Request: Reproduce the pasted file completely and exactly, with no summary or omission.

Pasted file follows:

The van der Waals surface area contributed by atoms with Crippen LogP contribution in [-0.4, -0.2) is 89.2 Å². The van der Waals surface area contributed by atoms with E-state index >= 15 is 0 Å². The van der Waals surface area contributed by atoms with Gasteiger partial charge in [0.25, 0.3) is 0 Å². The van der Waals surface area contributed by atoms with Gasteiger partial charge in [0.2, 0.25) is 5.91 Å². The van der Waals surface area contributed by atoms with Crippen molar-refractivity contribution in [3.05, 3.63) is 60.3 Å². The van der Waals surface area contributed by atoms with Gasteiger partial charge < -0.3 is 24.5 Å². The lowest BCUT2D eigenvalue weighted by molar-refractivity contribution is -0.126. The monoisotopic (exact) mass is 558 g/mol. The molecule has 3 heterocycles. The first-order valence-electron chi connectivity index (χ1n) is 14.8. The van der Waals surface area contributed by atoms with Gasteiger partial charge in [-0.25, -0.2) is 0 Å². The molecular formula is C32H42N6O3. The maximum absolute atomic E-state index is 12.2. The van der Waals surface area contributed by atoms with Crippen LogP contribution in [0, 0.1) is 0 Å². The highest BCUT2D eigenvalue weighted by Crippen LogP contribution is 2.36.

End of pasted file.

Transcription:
The van der Waals surface area contributed by atoms with Crippen LogP contribution in [-0.4, -0.2) is 89.2 Å². The van der Waals surface area contributed by atoms with E-state index >= 15 is 0 Å². The van der Waals surface area contributed by atoms with Gasteiger partial charge in [0.25, 0.3) is 0 Å². The van der Waals surface area contributed by atoms with Gasteiger partial charge in [0.2, 0.25) is 5.91 Å². The van der Waals surface area contributed by atoms with Crippen molar-refractivity contribution in [3.05, 3.63) is 60.3 Å². The van der Waals surface area contributed by atoms with Gasteiger partial charge < -0.3 is 24.5 Å². The lowest BCUT2D eigenvalue weighted by molar-refractivity contribution is -0.126. The monoisotopic (exact) mass is 558 g/mol. The molecule has 3 heterocycles. The first-order valence-electron chi connectivity index (χ1n) is 14.8. The van der Waals surface area contributed by atoms with Gasteiger partial charge in [-0.25, -0.2) is 0 Å². The molecular formula is C32H42N6O3. The maximum absolute atomic E-state index is 12.2. The van der Waals surface area contributed by atoms with Crippen LogP contribution in [0, 0.1) is 0 Å². The highest BCUT2D eigenvalue weighted by Crippen LogP contribution is 2.36.